|By Rod Smith, Las Vegas Review-Journal|
Knight Ridder/Tribune Business News
June 23, 2004 - The Las Vegas County Club's board of directors is preparing a response to Las Vegas developer Steve Wynn's $40 million buyout offer, although some members believe they are not being told all of the facts, sources said Tuesday.
Wynn last week offered the club's 650 equity members up to $50,000 each so he could take over the historic golf course on Joe W. Brown Drive across from the Las Vegas Hilton.
Wynn Golf, an affiliate of Wynn Resorts, mailed a letter to the country club's members last Friday offering to pay $50,000 to each of the club's full equity members and $25,000 to half equity members. In addition, Wynn offered to pay off $7 million in outstanding debt.
Dale Telford, general manager of the country club, said that at the direction of his board of directors he could not comment on the proposed sale.
However, sources close to the country club said that despite rumors a buyout offer might be afoot, there were no direct discussions with Wynn or his company. Sources said the board is preparing a response to the buyout offer.
Memberships recently have been offered for sale for about $25,000, with no takers. The most recent membership sale was for about $13,000, and the country club recently bought at least one membership back for $7,500.
Equity owners, however, said they fear all the facts are not being disclosed and that they are being pressured into bargain-basement sales.
Former owners who have sold their memberships recently said they were given no information that the country club might be for sale.
Members turned down an offer in 1997 from Hilton Hotel Corp., then owner of the Las Vegas Hilton, when it made an offer of $84,000 per membership.
Hilton wanted the golf course as an amenity for guests, but long-term residents wanted to maintain the status of the course.
Owners and real estate sources said on Tuesday that the golf course is worth at least as much today as it was seven years ago.
Despite the financial concerns of current owners, some industry experts say the move makes sense for Wynn as a resort operator and for Las Vegas, while one suggested Wynn might need the property's water rights to develop the second tower at Wynn Las Vegas.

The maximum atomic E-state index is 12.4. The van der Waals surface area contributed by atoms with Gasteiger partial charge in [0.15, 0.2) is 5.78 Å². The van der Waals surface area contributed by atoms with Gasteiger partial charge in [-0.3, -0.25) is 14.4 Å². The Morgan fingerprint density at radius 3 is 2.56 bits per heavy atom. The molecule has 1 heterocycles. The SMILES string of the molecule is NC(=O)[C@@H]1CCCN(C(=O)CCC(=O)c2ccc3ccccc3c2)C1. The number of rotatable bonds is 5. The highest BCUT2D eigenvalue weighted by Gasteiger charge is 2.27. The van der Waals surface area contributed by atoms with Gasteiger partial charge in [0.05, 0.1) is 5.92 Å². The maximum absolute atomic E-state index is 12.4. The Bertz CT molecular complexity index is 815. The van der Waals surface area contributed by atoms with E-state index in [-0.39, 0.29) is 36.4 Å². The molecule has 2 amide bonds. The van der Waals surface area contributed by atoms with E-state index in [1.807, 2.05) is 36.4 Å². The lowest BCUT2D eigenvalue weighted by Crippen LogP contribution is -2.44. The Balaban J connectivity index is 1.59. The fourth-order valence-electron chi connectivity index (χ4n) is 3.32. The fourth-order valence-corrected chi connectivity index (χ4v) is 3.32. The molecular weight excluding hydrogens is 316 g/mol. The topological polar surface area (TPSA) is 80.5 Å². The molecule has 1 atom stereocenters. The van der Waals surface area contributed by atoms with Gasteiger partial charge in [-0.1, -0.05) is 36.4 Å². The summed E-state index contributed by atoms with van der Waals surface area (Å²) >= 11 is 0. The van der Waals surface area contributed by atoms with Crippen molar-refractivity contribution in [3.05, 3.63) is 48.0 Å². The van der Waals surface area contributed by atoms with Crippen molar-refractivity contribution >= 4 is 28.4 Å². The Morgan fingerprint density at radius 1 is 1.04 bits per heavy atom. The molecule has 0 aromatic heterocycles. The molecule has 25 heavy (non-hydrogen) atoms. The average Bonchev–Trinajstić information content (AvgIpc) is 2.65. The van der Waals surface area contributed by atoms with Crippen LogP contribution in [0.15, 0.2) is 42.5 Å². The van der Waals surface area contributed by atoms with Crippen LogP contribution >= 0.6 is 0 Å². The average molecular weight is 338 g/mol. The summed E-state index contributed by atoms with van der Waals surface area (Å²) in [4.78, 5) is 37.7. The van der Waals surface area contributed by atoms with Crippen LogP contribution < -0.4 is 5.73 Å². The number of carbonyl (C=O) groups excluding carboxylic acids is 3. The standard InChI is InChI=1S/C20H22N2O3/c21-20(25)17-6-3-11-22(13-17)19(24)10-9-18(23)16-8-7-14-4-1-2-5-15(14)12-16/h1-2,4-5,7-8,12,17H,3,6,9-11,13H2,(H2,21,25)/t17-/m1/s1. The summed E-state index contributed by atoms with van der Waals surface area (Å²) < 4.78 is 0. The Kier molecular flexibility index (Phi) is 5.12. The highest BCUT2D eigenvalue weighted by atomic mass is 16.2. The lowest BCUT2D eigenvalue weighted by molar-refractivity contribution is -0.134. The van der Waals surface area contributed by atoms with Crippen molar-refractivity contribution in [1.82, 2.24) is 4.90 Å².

University of Nevada, Las Vegas professor and casino industry expert Bill Thompson said the buyout will be positive for the Las Vegas and is new project as long as Wynn maintains the country club as a golf course.
Wynn Resorts spokeswoman Denise Randazzo said that is the plan because her company needs the extra tee time from the added golf course to handle overflow crowds from the second tower planned for Wynn Las Vegas.
Wynn Resorts already is developing an 18-hole golf course, designed by Tom Fazio and Wynn, on the old Desert Inn site.
Deutsche Bank analyst Andrew Zarnett said the Las Vegas Country Club could also help Wynn Resorts appeal to a broader range of guests by offering a less expensive, but convenient golfing opportunity.
However, Hal Rothman, chairman of the history department at the University of Nevada, Las Vegas, said it is likely Wynn is more interested in the golf course for the water rights he will get if he buys it.
"Owning another golf course gives him control over its water features. Water features are important to Wynn and they have been a key for every resort he has built," he said. "That's what he did at the Dunes (which he destroyed along with its golf course to build the Bellagio). These older courses have so much in water rights attached to them, they free developers from water restrictions."
"Given the drought, you may see other golf courses becoming targets of developers."
Thompson said the Las Vegas Country Club used to be very exclusive as a place to live and to play golf.
"Now, it's ordinary," he said. "The exclusive set lives out in Summerlin now. It's almost like the inner city Methodist Church. No one is interested. But for a resort operator, it's a good idea if it helps the city bring in tourists. That's what helps our economy."
-----To see more of the Las Vegas Review-Journal, or to subscribe to the newspaper, go to http://www.lvrj.com.
(c) 2004, Las Vegas Review-Journal. Distributed by Knight Ridder/Tribune Business News. For information on republishing this content, contact us at (800) 661-2511 (U.S.), (213) 237-4914 (worldwide), fax (213) 237-6515, or e-mail firstname.lastname@example.org. WYNN, HLT,